How Did Pearl Harbor Change Japanese American Culture

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“Seeing there was nothing I can do for the lieutenant, I continued to my battle station” is the feeling you get when learning about Pearl Harbor. It was the end of 1941, and America felt it was an untouchable world power. Little did they know that Japan was going to attack them. On December 7, 1941 the Japanese came with their fleet and ambushed Pearl Harbor, which not only killed and wounded many Americans but also changed American history. It weakened America to the point that it lost its sense of invincibility, power and security. Due to the weakening of such a world power many changes occurred: Internment camps were built for the Japanese Americans, security was tightened and changed in Hawaii and really in all of the United States, as…show more content…
There were between 110,000 and 120,000 people of Japanese ancestry, most of whom lived on the Pacific coast in these camps, as well as 62 percent of the internees were United States citizens. These actions were ordered by President Franklin D. Roosevelt shortly after Japan’s attack on pearl harbor. On February 19, 1942, Roosevelt signed an Executive Order , which forced all Japanese-Americans, regardless of devotion or nationality, to evacuate the West Coast. This rule did not apply to just Hawaii, however, one-third of whose population was Japanese-American, or to Americans of German and Italian ancestry. Ten internment camps were established in California, Idaho, Utah, Arizona, Wyoming, Colorado, and Arkansas, eventually holding 120,000 persons. Many were forced to sell their property at a severe loss before departure. Communal troubles overwhelmed the internees: older Issei (immigrants) were dispossessed of their usual respect when their children, the Nisei (American-born), were given powerful positions within the camps. A survivor from Pearl Harbor, Dale, related : “To the best of my knowledge Japanese Americans were not locked up after the Pearl Harbor attack. You cannot lump them together under one category. Many of them had been in Hawaii for generations and were good Americans. They owned and operated businesses. As for spying — visiting Japanese…show more content…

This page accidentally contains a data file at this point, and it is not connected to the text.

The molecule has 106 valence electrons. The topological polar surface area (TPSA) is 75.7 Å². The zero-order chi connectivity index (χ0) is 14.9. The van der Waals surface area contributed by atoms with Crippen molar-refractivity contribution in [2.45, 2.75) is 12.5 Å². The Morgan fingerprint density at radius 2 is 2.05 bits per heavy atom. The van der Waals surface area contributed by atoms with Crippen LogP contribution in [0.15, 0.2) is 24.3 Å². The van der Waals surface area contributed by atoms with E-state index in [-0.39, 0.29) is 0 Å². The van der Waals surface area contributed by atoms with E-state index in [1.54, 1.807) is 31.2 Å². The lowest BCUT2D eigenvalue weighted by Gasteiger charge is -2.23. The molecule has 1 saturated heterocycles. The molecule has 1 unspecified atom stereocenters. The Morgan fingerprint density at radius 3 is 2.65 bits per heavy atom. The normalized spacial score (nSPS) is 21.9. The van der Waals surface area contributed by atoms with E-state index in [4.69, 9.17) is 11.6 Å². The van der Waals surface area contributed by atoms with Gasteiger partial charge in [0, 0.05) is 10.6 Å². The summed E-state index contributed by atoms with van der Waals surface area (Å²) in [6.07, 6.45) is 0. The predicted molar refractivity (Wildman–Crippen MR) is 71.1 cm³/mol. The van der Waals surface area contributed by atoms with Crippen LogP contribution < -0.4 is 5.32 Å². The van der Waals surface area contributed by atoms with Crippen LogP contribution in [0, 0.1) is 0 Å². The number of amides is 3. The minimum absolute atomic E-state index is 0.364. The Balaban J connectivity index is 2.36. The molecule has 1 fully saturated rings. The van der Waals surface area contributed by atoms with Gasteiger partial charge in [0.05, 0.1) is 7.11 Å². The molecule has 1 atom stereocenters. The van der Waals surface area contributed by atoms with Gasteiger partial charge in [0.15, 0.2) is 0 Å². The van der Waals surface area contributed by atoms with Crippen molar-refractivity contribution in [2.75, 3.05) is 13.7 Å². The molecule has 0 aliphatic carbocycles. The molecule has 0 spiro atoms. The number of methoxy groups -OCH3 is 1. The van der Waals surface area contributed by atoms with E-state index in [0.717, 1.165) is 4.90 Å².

Soon after they got involved in World War II in both Europe and in The Pacific. The part of the country that was affected the most though, was of course, the island of Hawaii. Soon after the attack the islands were turned into a large military base with government buildings becoming military buildings and the airports being run by the army. Perimeters were even set up on beaches of the island as to prevent attacks from Japanese forces(Pearl Harbor-Oahu). Japanese-American citizens and Japanese living in the U.S. were targeted as "dangerous." There were other changes to America after the attack as well. Another big change that occurred was that all the big factories that normally produce non-war products, started producing war-time materials. As a result they thought that could be a target of any air attacks from the enemy countries. What some of these factories did was on their roofs, they made the rooftop look like it was a small residential neighborhood so that when an enemy plane flew over they would not bomb it because it was not a factory. Many factories did this especially ones in major cities and states in the U.S. Within a matter of hours of the attack, America is moving quickly to get on a war footing. American attitudes about the war change radically, [as do] American attitudes about the economy, about giving to the war. The war is not part of the culture; the war is the culture. Everything is viewed through the prism

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